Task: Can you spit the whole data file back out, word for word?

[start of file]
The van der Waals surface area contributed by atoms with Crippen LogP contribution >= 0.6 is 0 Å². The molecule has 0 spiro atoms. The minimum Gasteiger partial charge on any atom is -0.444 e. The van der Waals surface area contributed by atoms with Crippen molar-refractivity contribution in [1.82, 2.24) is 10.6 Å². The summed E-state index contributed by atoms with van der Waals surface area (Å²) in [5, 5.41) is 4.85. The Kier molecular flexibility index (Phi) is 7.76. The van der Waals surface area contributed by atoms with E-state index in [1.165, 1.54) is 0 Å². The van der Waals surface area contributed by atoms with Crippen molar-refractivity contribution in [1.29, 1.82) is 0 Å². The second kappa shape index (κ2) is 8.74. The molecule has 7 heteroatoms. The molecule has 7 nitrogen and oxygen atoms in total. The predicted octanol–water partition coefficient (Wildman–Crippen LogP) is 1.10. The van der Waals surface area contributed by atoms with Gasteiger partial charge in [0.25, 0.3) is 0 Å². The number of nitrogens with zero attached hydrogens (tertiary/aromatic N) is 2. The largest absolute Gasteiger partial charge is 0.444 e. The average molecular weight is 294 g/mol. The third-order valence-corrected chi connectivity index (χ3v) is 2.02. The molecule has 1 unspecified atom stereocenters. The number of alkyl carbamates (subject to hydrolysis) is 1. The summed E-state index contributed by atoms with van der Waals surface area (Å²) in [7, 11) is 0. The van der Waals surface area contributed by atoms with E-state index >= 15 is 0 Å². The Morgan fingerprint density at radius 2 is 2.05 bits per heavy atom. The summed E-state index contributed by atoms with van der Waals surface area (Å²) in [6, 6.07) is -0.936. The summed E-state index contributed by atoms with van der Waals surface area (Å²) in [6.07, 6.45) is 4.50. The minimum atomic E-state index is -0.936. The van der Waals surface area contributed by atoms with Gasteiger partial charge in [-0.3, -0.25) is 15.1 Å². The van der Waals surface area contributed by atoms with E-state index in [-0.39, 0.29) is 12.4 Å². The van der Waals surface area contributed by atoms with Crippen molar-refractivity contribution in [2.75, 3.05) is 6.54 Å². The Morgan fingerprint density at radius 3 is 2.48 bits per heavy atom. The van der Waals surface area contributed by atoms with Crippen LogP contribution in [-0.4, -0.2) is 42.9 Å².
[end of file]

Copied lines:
The van der Waals surface area contributed by atoms with Crippen LogP contribution >= 0.6 is 0 Å². The molecule has 0 spiro atoms. The minimum Gasteiger partial charge on any atom is -0.444 e. The van der Waals surface area contributed by atoms with Crippen molar-refractivity contribution in [1.82, 2.24) is 10.6 Å². The summed E-state index contributed by atoms with van der Waals surface area (Å²) in [5, 5.41) is 4.85. The Kier molecular flexibility index (Phi) is 7.76. The van der Waals surface area contributed by atoms with E-state index in [1.165, 1.54) is 0 Å². The van der Waals surface area contributed by atoms with Crippen molar-refractivity contribution in [1.29, 1.82) is 0 Å². The second kappa shape index (κ2) is 8.74. The molecule has 7 heteroatoms. The molecule has 7 nitrogen and oxygen atoms in total. The predicted octanol–water partition coefficient (Wildman–Crippen LogP) is 1.10. The van der Waals surface area contributed by atoms with Gasteiger partial charge in [0.25, 0.3) is 0 Å². The number of nitrogens with zero attached hydrogens (tertiary/aromatic N) is 2. The largest absolute Gasteiger partial charge is 0.444 e. The average molecular weight is 294 g/mol. The third-order valence-corrected chi connectivity index (χ3v) is 2.02. The molecule has 1 unspecified atom stereocenters. The number of alkyl carbamates (subject to hydrolysis) is 1. The summed E-state index contributed by atoms with van der Waals surface area (Å²) in [7, 11) is 0. The van der Waals surface area contributed by atoms with E-state index >= 15 is 0 Å². The Morgan fingerprint density at radius 2 is 2.05 bits per heavy atom. The summed E-state index contributed by atoms with van der Waals surface area (Å²) in [6, 6.07) is -0.936. The summed E-state index contributed by atoms with van der Waals surface area (Å²) in [6.07, 6.45) is 4.50. The minimum atomic E-state index is -0.936. The van der Waals surface area contributed by atoms with Gasteiger partial charge in [-0.3, -0.25) is 15.1 Å². The van der Waals surface area contributed by atoms with E-state index in [-0.39, 0.29) is 12.4 Å². The van der Waals surface area contributed by atoms with Crippen molar-refractivity contribution in [2.75, 3.05) is 6.54 Å². The Morgan fingerprint density at radius 3 is 2.48 bits per heavy atom. The van der Waals surface area contributed by atoms with Crippen LogP contribution in [-0.4, -0.2) is 42.9 Å².